¶ 45. Looking to the “marital” home, I note that the chancellor failed altogether to address this asset. The scant evidence in the record concerning the home was testimony that David paid the mortgage and he and his mother signed the original mortgage for the purchase of the home. Lori testified that she and David split paying utility bills and, except for the washer and dryer, she bought all appliances for the home, all the furniture, carpet, linoleum, paint, and all other furnishings for the inside of the home. The home increased in value from $16,000 at the time of purchase to approximately $55,000 at the time of trial. Although David paid mortgage payments, Lori testified she paid part of the utility bills, and her additional contributions to furnishing and maintaining the interior of the home certainly increased the value of the home such that she is entitled to some of the equity which had accumulated.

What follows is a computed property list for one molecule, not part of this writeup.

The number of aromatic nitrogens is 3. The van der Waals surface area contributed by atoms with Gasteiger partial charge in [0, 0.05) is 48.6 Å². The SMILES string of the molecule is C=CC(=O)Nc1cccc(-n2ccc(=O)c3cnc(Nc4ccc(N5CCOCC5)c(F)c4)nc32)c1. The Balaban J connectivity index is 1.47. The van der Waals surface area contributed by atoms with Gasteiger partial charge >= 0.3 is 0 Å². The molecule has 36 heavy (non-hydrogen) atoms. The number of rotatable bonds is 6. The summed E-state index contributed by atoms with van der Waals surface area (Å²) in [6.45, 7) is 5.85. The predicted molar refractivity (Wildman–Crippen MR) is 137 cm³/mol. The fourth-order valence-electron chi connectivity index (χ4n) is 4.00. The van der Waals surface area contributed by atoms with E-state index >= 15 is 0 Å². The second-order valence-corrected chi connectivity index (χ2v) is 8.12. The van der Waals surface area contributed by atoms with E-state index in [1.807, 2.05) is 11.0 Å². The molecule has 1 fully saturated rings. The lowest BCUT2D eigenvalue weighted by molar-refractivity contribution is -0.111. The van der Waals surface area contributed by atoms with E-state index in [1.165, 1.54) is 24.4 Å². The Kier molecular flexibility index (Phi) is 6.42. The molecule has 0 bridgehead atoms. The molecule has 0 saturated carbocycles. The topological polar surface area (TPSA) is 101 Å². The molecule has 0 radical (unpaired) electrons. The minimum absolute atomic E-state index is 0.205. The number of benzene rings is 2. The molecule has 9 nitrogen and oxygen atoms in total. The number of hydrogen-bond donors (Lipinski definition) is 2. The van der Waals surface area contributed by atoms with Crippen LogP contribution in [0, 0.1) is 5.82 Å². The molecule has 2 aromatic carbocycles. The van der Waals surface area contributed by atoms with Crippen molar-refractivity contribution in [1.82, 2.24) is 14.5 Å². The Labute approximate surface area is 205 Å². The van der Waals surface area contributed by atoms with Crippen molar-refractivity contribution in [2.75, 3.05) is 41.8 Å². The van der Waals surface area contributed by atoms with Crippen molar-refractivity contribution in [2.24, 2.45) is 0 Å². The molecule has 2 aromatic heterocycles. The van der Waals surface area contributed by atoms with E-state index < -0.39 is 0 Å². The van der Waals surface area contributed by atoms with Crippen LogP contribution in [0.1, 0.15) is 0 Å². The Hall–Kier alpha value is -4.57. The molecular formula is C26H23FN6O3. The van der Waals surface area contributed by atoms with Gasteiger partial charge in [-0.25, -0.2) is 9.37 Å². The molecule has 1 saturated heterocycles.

¶ 46. Lori testified that David often promised her that he would marry her, but when the time came for David to follow through, he always came up with an excuse not to get married. Throughout their entire relationship, Lori testified that she never left David, and she considered them to be married, just without a license. David denies ever talking of marriage with Lori, citing his prior marriage to another woman and his belief that a second marriage would be wrong for him.